As you can see, it is fairly simple and time efficient to achieve results such as this for purely random visualisations. Obviously the shortcomings of this are obvious (for starters geographically it is difficult, nigh-on impossible to adapt this technique to a more realistic GIS-driven target) but this method (and the Greeble plug-in itself!) take some beating in the time/quality of result ratio for purely "beauty" renders. (Also do bear in mind that I've tried to keep this really really simple, there are many ways to build on and improve on the few steps described above, by no means is this definitive, feel free to experiment!).
For a future tutorial I will concentrate on the production of expressively rendered (i.e. in a non-photorealistic manner) views of 3D urban models, check the pic above for a cartoon-shaded view of an urban model...
Saturday, 4 August 2007
The talk can be viewed at the link below and while it clocks in at slightly less than an hour (!) it is well worth watching since it presents general city modelling issues as they stand today, an overview of the system proposed and also results from experiments in large-scale urban scenes. Finally, the results are designed to integrate with Google SketchUp and are thus particularly suited to creating buildings for display in Google Earth.
While the book itself is more than adequate on that, what is even more impressive is that the author has uploaded 62 tutorial vids to compliment the book release and all of these tutorials are entirely free and can be found on YouTube! A great move both in a marketing and also SketchUp-community sense and one that leads me to recommend this book even more! For more info on the book see http://www.sketchupfordummies.com/.
The author's vid tutorial site on YouTube can be found at http://www.youtube.com/profile_videos?user=aidanchopra&p=r&page=1.
These 3D models can only be used for visualization purposes but not, in most cases, for thematic queries, analytical tasks or spatial data mining. Another problem with these and other city 3D modeling efforts is lack of interoperability. Web-aligned open standard geometry models for computer graphics (e.g., X3D and geospatial technologies (Geography Markup Language 3 (GML3)) are available but still relatively new and not yet widely adopted. Though their common XML foundation provides the elements needed for convergence, this has not been addressed (not yet anyway). Moreover, in those cases where semantic and topological aspects are considered, there are no widely used standard application schemas, though such schemas are under development, drawing on a considerable body of previous data modeling work. Without a common definition of the basic entities, attributes and relations that can be shared over different applications, those who develop and own the models find it difficult to share and maintain them.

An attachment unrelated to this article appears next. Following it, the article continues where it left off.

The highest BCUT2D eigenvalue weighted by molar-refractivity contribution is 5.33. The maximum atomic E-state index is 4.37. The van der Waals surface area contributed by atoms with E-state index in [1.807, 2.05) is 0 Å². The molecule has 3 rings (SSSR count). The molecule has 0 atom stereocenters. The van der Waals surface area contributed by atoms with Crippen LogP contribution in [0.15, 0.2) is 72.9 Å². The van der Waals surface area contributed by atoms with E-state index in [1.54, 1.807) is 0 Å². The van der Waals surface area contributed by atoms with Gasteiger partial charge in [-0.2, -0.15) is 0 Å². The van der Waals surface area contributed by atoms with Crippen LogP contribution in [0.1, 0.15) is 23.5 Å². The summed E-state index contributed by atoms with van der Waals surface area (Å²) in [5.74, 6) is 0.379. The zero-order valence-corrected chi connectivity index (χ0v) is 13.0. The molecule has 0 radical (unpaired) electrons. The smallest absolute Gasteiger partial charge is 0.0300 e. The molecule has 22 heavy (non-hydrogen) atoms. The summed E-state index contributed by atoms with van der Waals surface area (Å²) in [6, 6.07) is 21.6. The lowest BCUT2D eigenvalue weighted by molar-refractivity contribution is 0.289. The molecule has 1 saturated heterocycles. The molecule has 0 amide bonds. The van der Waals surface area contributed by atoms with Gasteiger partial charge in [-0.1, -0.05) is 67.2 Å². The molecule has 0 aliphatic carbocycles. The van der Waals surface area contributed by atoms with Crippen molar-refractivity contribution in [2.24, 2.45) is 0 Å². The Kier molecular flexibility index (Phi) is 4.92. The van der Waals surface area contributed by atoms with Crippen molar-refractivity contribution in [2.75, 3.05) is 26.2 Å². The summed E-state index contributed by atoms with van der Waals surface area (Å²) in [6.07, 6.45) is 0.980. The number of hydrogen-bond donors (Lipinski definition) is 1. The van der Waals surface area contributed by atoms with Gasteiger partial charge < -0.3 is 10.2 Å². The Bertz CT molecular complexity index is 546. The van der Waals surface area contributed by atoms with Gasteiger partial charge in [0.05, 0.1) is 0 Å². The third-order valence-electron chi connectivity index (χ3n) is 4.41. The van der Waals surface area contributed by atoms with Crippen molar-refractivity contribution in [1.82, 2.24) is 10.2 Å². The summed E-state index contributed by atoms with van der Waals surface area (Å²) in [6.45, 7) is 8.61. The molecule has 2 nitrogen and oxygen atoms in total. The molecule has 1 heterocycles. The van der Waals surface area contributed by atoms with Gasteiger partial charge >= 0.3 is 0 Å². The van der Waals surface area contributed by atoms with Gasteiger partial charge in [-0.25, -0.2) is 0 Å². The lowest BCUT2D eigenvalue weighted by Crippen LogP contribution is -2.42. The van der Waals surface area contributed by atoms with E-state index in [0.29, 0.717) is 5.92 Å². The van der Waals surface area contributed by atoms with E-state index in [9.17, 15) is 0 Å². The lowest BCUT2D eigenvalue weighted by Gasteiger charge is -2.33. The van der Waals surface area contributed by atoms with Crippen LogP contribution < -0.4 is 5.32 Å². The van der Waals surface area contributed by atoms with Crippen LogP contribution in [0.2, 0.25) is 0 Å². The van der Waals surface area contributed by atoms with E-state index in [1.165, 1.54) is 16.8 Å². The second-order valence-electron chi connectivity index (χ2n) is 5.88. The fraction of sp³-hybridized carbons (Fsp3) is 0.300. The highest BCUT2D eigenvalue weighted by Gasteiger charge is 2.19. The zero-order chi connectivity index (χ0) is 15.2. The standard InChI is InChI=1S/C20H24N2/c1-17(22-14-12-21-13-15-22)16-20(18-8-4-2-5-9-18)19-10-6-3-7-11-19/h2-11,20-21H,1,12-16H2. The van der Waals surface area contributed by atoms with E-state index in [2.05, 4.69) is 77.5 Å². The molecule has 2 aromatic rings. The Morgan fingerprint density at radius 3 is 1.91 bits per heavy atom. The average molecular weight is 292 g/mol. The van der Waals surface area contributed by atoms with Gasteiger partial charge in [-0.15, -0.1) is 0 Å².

So, in short, some of City GML's features include:
- Geospatial information model for urban landscapes based on the ISO 191xx family
- GML3 representation of 3D Geometries, based on the ISO 19107 model
- Texture and material representation of object surfaces
- Taxonomies and aggregations
- Digital Terrain Models as a combination of (including nested) triangulated irregular networks (TINs), regular rasters, break and skeleton lines, mass points
- Sites (currently buildings; bridges and tunnels tbd. in the future)
- Vegetation (areas, volumes, and solitary objects with vegetation classification)
- Water bodies (volumes, surfaces)
- Transportation facilities (both graph structures and 3D surface data)
- City furniture
- Generic City objects and attributes
- User definable (recursive) grouping
- Multiscale model with 5 well-defined consecutive Levels of Detail (LOD):
a) LOD 0 : Regional, landscape
b) LOD 1 : City, region
c) LOD 2 : City districts, projects
d) LOD 3 : Architectural models (outside), landmarks
e) LOD 4 : Architectural models (interior)
- Multiple representations in different LODs simultaneously; generalization relations
- Optional topological connections between feature (sub)geometries
- Application Domain Extensions (ADE): specific "hooks" in the CityGML schema allow to define application specific extensions, for example for noise pollution simulation, or to augment CityGML by properties of the new National Building Information Model Standard (NBIMS) in the US
To provide (only some) names of bodies working on and supporting CityGML: municipalities of Berlin, Hamburg, Cologne, Düsseldorf, Recklinghausen, Leverkusen; British Ordnance Survey, State Mapping Agency of North-Rhine Westphalia; companies T-Mobile, Rheinmetall Defence Electronics, Snowflake, CPA Geo-Information, GIStec, 3D Geo; research institutions: Universities of Bonn, Potsdam, Dortmund, Applied Sciences Stuttgart; Research Centre Karlsruhe and Fraunhofer Institute for Graphics Research.
Friday, 3 August 2007
The PSP SDK which has been offered to students/researchers will come with the same ProDG programming tools and debugging tools used by professionals in studios worldwide. Students/researchers will be able to get support online through a cloned version of the professional development website, which will have a dedicated forum to cater for all questions. It's been speculated that the launch partners will probably be the University of Abertay Dundee, Sheffield Hallam and Hull, all of which have their own computer games programming courses.